After almost a 3-year break between recordings, nearly anything that Tortoise released would find it difficult to stand up to the expectations that people have for it. Perhaps one of the best ways for the group to throw everyone off, then, is by doing just what they've done with the aptly titled Standards. Instead of going off and changing their sound too drastically, and without going back to anything that they've done before, they instead work a middle ground with the disc, taking the excellent familiar parts of their sound and incorporating some new things for a release that's new and familiar at the same time.
With the exception of one or two songs on the release, you can listen and hear the group Tortoise performing the songs. That might sounds like sort of a silly thing to say, but after TNT a couple years back now, some people may have been expecting them to take yet another about-face and again end up somewhere in left field. Instead, they've arrived at a nicely composed mid-ground, and have managed to harness much more energy than they did on their previous release.
Within the first two minutes of "Seneca," one may think that it's a different group alltogether. After a blast of dusty electric guitar and fuzzed-out crazy drumming, the track eventually settles into one of the best grooves on the disc. The track winds down into some strange electronic sounds (including samples of a person yelping) before drifting right into the second track of "Eros" on which the group explores some very interesting (and almost trademark for them) layered percussion while a flatulent sounding keyboard spits out some weird little gurgles over it all.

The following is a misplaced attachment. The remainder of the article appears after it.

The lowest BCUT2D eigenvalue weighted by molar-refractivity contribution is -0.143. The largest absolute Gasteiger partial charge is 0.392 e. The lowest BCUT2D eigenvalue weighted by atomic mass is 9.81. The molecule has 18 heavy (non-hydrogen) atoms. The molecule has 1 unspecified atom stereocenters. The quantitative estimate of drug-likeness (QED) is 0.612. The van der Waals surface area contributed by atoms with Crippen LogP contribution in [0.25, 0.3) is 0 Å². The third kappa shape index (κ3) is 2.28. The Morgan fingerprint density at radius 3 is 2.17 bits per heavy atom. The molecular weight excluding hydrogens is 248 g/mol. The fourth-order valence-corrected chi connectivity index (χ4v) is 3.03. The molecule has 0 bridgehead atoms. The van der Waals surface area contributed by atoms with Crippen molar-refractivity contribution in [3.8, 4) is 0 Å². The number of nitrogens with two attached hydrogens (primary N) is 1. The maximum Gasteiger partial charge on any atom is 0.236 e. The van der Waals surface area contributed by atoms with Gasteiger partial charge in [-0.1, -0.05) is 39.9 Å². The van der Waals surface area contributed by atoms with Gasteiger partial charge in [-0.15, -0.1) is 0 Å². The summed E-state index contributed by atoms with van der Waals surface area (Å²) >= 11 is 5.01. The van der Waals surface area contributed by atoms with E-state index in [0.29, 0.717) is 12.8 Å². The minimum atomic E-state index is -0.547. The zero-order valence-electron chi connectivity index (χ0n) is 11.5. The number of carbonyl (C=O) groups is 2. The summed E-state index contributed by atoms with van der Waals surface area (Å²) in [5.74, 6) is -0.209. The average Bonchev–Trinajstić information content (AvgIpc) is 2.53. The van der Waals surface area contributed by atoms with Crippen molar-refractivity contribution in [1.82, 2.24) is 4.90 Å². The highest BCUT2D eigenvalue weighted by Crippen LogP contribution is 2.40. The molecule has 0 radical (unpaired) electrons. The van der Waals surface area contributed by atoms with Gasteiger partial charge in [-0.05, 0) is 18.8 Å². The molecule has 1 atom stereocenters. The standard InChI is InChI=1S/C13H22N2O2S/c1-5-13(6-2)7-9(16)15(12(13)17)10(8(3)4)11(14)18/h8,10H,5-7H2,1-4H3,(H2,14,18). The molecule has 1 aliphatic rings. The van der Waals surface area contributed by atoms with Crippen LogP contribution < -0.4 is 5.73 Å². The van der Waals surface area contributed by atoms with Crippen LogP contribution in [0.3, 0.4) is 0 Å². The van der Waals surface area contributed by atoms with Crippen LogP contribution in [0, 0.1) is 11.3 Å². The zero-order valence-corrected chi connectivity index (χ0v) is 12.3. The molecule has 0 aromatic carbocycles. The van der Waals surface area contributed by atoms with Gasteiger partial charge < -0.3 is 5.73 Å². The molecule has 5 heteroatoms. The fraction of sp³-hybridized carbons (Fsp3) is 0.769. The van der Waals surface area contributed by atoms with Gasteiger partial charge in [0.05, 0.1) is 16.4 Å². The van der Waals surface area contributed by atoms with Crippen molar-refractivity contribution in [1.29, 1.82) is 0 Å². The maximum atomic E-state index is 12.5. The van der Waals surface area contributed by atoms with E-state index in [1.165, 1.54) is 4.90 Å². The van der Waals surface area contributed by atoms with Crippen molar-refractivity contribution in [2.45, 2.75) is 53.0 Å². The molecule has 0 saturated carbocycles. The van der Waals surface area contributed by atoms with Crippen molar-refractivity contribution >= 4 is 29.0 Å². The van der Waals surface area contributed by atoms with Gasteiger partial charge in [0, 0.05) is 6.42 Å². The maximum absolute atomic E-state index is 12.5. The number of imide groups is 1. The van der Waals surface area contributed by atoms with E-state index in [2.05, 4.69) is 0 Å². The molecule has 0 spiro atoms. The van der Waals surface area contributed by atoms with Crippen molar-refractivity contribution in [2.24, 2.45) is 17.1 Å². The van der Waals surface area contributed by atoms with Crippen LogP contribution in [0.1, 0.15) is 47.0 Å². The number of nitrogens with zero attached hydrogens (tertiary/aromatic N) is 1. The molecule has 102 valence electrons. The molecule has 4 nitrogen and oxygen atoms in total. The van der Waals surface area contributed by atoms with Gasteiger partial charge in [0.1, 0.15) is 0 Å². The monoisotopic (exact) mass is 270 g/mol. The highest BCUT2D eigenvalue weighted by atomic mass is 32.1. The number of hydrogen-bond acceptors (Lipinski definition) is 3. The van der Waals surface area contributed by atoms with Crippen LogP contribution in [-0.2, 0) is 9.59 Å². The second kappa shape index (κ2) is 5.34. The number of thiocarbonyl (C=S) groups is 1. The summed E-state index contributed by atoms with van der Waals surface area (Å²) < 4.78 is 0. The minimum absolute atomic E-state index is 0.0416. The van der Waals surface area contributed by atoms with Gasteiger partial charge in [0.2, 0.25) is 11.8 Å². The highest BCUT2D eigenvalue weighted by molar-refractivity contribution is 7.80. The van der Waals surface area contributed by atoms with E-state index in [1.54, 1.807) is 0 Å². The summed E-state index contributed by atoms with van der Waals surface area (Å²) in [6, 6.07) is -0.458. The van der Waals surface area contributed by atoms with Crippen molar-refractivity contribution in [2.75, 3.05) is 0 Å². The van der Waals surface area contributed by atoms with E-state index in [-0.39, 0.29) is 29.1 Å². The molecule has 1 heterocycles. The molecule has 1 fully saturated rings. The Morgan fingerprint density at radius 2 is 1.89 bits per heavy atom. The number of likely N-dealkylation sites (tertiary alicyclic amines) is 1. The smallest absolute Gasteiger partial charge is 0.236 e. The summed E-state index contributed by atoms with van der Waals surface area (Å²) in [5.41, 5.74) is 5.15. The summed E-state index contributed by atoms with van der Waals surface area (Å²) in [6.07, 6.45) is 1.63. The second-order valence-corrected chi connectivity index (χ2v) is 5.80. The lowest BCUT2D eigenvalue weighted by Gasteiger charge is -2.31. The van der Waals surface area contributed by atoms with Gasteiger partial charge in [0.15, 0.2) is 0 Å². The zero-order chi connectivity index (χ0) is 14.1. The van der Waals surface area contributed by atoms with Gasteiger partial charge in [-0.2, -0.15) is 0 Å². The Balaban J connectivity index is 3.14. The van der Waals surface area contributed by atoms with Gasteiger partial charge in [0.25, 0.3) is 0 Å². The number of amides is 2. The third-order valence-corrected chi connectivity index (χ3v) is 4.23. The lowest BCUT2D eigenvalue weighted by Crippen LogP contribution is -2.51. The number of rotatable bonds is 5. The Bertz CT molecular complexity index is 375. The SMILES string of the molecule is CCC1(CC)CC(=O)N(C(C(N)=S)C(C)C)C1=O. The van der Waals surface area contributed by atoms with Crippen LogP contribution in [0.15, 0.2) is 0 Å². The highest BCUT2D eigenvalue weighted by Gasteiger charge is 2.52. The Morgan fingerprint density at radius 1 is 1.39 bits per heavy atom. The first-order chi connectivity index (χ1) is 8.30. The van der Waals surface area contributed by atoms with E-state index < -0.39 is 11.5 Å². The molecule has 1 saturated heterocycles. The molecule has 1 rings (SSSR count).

The group starts out amazingly on "Benway," with percussion that sounds like it could have come from bouncing a basketball, but eventually the track sort of drops off into something that couldn't be mistaken for any other group with it's vibraphone and lurching guitar line. It's good, but the first part of the track was much more interesting. Likewise goes for a couple more of the tracks that come in right in the middle of the album. They're technically very nice and much better than could come from most other groups, but they simply sound sort of like rehashed tracks that the group has already done. "Eden 2" takes a little different route with some really thick drums and layers of warbling feedback that give the short track about twice the spontinaety of others twice its length.
Overall, the album probably isn't going to let you down if you're a fan of Tortoise. They close things out on a very strong note with some more vibrant rhythms (with plenty of thick, live drum sounds) coupled with subtle electronics, but the album as a whole isn't quite as classic as Millions Now Living Will Never Die (which is in my opinion their best release). I'd still call it a tie for my second favorite, though, matching up with TNT (although hugely different) and it's definitely worth having.